public class MethodRetryHandlerAspect {
	private static Logger logger = LoggerFactory.getLogger(MethodRetryHandlerAspect.class);
	public Object audit(ProceedingJoinPoint pjp) 
		Object result = null;
		result = retryableExecute(pjp);
	    return result;
	protected Object retryableExecute(final ProceedingJoinPoint pjp)
		MethodSignature signature = (MethodSignature) pjp.getSignature();
		Method method = signature.getMethod();
		logger.debug("-----Retry Aspect---------");
		logger.debug("Method: "+signature.toString());

		Retry retry = method.getDeclaredAnnotation(Retry.class);
		int retryAttempts = retry.retryAttempts();
		long sleepInterval = retry.sleepInterval();
		Class<? extends Throwable>[] ignoreExceptions = retry.ignoreExceptions();
		Task<Object> task = new Task<Object>() {
			public Object execute() {
				try {
					return pjp.proceed();
				} catch (Throwable e) {
					throw new RuntimeException(e);
		return TaskExecutionUtil.execute(task, retryAttempts, sleepInterval, ignoreExceptions);

That’s it. We just need some test cases to actually test it.

First create configuration class as follows:

import org.springframework.context.annotation.ComponentScan;
import org.springframework.context.annotation.Configuration;
import org.springframework.context.annotation.EnableAspectJAutoProxy;

public class AppConfig {


And couple of dummy Service beans.

import org.springframework.stereotype.Service;

public class ServiceA {
	private int counter = 1;
	public void method1() {
	@Retry(retryAttempts=5, ignoreExceptions={NullPointerException.class})
	public void method2() {
		System.err.println("----method2 begin----");
		if(counter != 3){
			throw new NullPointerException();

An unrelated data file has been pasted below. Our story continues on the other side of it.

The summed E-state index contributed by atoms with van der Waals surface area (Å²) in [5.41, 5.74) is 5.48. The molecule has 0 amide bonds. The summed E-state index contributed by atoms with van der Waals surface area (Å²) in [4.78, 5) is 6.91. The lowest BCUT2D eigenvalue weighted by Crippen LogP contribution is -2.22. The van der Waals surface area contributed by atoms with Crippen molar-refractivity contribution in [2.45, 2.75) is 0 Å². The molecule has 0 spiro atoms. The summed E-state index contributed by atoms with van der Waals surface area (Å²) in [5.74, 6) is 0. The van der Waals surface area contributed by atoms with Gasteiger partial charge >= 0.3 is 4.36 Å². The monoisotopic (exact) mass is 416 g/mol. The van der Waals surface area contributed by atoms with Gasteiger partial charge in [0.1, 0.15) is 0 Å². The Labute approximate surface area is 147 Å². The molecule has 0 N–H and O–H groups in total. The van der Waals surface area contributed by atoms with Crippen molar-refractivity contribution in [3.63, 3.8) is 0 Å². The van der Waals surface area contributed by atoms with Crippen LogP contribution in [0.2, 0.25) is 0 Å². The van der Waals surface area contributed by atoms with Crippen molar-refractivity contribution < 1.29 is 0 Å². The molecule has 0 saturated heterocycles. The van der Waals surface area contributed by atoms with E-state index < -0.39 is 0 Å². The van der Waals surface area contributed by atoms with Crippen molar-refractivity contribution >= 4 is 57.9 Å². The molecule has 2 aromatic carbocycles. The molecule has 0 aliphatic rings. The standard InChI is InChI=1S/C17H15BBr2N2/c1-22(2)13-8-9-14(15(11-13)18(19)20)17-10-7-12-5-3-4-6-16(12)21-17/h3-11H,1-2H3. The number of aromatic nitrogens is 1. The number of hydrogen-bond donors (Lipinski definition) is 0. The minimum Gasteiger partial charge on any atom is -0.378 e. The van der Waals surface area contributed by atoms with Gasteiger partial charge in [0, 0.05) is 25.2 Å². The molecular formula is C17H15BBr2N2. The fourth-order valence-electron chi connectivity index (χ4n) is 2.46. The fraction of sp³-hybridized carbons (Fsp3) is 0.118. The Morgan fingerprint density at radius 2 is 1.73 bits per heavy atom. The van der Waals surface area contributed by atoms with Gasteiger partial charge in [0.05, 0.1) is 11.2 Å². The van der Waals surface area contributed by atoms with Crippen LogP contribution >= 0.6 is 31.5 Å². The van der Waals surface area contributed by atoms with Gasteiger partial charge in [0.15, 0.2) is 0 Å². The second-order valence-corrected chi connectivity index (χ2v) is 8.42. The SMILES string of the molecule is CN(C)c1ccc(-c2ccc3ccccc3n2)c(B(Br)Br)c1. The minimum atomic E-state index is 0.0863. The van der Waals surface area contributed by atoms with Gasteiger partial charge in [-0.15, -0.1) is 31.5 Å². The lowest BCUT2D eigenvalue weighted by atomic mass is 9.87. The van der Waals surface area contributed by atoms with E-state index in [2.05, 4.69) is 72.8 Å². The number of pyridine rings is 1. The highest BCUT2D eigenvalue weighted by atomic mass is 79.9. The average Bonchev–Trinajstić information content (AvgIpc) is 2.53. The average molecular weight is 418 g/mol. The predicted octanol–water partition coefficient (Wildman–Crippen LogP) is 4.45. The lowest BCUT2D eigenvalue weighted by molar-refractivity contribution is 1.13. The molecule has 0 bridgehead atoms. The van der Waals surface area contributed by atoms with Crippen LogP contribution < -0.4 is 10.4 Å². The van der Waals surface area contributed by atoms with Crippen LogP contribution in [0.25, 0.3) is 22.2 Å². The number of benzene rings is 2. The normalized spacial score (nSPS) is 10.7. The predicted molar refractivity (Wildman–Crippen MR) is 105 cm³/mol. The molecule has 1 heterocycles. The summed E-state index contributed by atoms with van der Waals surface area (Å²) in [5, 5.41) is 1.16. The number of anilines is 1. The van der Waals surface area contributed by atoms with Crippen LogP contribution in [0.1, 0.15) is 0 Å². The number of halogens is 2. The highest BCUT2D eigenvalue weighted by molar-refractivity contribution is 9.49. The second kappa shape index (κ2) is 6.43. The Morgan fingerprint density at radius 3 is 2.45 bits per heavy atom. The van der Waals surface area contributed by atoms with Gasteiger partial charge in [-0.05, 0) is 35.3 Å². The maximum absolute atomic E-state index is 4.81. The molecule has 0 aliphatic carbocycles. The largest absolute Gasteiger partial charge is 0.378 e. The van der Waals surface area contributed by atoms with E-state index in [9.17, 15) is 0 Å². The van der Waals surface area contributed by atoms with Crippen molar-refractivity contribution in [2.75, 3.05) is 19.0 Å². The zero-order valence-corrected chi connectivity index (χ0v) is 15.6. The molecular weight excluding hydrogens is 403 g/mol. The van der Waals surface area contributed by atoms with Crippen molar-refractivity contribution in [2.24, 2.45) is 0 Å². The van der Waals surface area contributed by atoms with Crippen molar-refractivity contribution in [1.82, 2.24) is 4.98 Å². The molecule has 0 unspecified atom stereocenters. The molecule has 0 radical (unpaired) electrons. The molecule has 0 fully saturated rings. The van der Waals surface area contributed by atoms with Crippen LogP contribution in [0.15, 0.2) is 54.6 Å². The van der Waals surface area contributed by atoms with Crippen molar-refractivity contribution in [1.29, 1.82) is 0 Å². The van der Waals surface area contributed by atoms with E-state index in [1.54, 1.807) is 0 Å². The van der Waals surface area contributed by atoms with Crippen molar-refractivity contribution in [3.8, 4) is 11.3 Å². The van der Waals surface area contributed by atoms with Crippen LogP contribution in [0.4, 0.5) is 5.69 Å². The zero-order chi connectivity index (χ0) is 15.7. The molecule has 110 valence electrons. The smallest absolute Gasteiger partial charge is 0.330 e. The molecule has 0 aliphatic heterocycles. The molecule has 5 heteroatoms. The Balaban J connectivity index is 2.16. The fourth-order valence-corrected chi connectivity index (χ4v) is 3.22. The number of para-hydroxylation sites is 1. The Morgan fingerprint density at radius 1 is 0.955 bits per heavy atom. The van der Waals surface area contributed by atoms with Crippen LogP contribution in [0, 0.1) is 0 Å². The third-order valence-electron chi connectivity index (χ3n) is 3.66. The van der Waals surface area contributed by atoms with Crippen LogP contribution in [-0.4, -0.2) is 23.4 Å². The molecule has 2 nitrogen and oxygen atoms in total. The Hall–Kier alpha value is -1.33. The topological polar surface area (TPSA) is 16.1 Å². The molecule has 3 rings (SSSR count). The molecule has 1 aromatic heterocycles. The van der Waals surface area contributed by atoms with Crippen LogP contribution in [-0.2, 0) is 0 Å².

System.err.println("----method2 end----");		
import org.springframework.stereotype.Service;

public class ServiceB {
	@Retry(retryAttempts = 2, ignoreExceptions={IOException.class})
	public void method3() {
		if(1 == 1){
			throw new ArrayIndexOutOfBoundsException();
	public void method4() {

Finally write a simple Junit test to invoke these methods.

import org.junit.Test;
import org.junit.runner.RunWith;
import org.springframework.beans.factory.annotation.Autowired;
import org.springframework.test.context.ContextConfiguration;
import org.springframework.test.context.junit4.SpringJUnit4ClassRunner;

public class RetryTest 
	@Autowired ServiceA svcA;
	@Autowired ServiceB svcB;
	public void testA()
	public void testB()
	public void testC()
	public void testD()

Yeah, I know I could have written these test methods a bit better, but I hope you got the idea.

Run the JUnit tests and observe the log statement to verify whether the method retry is happening in case of Exception or not.

Case#1: When invoking ServiceA.method1() is invoked MethodRetryHandlerAspect won’t be applied at all.

Case#2: When invoking ServiceA.method2() is invoked, we are maintaining a counter and throwing NullPointerException for 2 times. But we have marked that method to ignore NullPointerExceptions. So it will continue to retry for 5 times. But 3rd time method will be executed normally and exits the method normally.

Case#3: When invoking ServiceB.method3() is invoked, we are throwing ArrayIndexOutOfBoundsException but that method is marked to ignore only IOException only.
So this method execution won’t be retried and throws the Exception immediately.

Case#4: When invoking ServiceB.method4() is invoked, everything is fine so it should exit in the first attempt itself normally.

I hope this example demonstrate a good enough real world usage of Spring AOP 🙂

Selecting The Technology Stack for JCart

Selecting the right technology stack is very crucial and plays an important role in project success. Many of the architects (unknowingly??!!) try to make complex designs by trying to use all kinds of latest and greatest stuff. On the other hand some architects try to be in their comfort zone by limiting their technology stack to the technologies with which they are comfortable. Both approaches are dangerous. One should understand the business needs and pick the technologies that are necessary for project.

Java Platform: We will be using Java 8 for JCart so that we can leverage the good features introduced in Java8 like Streams, DateTime API etc.

Frameworks: This is where people go religious about their favourite frameworks. We should consider various factors while choosing the tech stack for any project.